Guest Commentary

Parking at Wichita’s new ballpark puts too much burden on neighborhood, businesses

We’re getting a new ballpark in Wichita and a lot of people are excited about it — and they should be. But they may not be as excited when they can’t find a place to park.

There has been talk about a more-urban mindset of needing to walk a little bit when attending an event downtown, but ever since the era of the automobile began Wichita has been a very vehicle-centric city. Such a change in mindset doesn’t happen overnight, so until it occurs we have to accommodate people who drive to do things. Plus, the team owner says he’s expecting to attract attendees from the whole region, not just Wichita. That means we have to include parking as an element to this and every project we do.

When it comes to parking, the numbers just don’t add up for the new ballpark. Intrust Bank Arena seats about 15,000, and there are more than 6,000 public parking spaces in the arena district and Old Town within easy walking distance.

In contrast, the new ballpark will seat about 10,000, and up to 20,000 for non-athletic events, more than double the number of the old Lawrence-Dumont Stadium. Where Lawrence-Dumont had more than 800 spaces, the new ballpark has only about 140, a portion of which will be reserved.

There are already issues with parking in the Delano District. As the area continues to grow and develop, adequate parking is among the concerns of business owners and residents alike. Residents are concerned with streets being flooded with parking by baseball attendees and business owners are worried that the parking they do have will be taken by attendees of games or events at the stadium.

At this years St. Patrick’s Day Parade and the RiverFest fireworks shows, we got our first taste of the parking issues we will soon face. The parking lot at the old stadium had been demolished and as a result the side streets were packed all the way west past Franklin Elementary School, which is about 1 mile away. There were people illegally parking in ways that blocked access to pedestrian and wheelchair ramps for the sidewalks, fire hydrants and private driveways. The public parking and much of the private parking which the local businesses rely on for their customers was filled — and considering a baseball game will last longer than a fireworks show or a parade, that is a huge concern.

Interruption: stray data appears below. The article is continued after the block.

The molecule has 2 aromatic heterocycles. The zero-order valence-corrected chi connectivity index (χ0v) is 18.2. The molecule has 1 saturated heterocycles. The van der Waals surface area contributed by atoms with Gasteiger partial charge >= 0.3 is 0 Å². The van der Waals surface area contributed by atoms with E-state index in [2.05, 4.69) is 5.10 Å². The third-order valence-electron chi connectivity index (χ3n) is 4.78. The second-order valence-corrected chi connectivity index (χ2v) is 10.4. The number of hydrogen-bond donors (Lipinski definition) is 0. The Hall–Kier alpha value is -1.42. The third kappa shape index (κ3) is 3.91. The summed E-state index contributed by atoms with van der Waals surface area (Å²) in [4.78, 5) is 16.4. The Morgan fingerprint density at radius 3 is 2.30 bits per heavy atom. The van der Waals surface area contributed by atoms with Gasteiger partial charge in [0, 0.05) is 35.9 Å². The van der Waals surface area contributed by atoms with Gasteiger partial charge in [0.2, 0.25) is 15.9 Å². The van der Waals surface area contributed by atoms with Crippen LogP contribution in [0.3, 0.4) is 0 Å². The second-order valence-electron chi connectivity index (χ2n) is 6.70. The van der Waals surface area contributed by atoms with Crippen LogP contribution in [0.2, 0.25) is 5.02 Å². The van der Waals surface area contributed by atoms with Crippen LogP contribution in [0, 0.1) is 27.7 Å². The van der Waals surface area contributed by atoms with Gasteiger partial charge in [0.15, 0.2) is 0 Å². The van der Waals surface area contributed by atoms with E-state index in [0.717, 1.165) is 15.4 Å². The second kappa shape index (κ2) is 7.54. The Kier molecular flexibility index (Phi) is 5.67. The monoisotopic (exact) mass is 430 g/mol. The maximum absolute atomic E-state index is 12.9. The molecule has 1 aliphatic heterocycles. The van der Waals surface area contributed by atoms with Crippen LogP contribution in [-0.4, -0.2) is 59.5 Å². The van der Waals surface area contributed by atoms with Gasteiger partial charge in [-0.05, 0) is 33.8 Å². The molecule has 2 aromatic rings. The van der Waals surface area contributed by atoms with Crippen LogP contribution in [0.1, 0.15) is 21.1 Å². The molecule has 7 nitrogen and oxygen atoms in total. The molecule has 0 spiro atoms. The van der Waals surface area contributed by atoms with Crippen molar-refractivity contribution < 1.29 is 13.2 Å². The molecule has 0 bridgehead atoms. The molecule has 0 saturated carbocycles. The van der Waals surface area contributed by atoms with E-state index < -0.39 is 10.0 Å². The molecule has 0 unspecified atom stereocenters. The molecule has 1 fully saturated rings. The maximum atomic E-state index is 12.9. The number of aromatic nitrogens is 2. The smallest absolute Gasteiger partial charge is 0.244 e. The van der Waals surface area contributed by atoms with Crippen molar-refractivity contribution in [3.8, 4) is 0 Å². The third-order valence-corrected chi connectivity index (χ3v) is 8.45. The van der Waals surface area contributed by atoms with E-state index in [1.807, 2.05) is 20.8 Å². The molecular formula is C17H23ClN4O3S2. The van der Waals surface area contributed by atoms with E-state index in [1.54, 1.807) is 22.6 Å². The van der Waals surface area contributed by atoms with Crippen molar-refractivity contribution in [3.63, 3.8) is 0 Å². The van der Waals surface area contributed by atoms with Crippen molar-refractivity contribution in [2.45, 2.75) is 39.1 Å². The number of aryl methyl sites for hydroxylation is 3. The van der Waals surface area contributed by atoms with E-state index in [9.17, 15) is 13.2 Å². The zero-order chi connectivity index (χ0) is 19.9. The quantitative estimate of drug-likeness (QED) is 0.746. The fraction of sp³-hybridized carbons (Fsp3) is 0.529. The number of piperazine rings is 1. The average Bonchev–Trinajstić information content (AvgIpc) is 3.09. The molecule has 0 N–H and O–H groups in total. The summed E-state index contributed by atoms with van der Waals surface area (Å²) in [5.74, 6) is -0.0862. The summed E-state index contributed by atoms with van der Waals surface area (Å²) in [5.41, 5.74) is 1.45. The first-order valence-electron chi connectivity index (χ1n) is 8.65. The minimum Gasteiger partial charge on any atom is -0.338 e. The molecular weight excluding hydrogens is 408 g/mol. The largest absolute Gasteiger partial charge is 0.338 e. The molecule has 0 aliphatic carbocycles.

Parking plans that were presented as part of the stadium plan seem to put the parking burden on adjacent residential neighborhoods and businesses. Is that fair to them?

The new stadium secures a major regional destination attraction for Wichita that will catalyze an engaging, walkable riverfront. Shouldn’t we make sure there is enough parking for the visitors?

The unaddressed concerns and inadequate planning with regard to parking are a couple of the reasons why I filed to run for City Council. The lack of foresight and minimal response to the parking issue doesn’t bode well for other upcoming projects, such as the Riverfront Legacy Master Plan.

The city seems to have all but dropped the parking issue publicly, but the problem isn’t going to go away. There was talk in late spring about provisions for additional parking being planned, but no word since. I encourage the city leaders to re-examine the issue and consider those opportunities, and soon, because games are scheduled to begin in approximately seven months.

Christopher Parisho is president of the Delano Neighborhood Association and a candidate for Wichita City Council District 4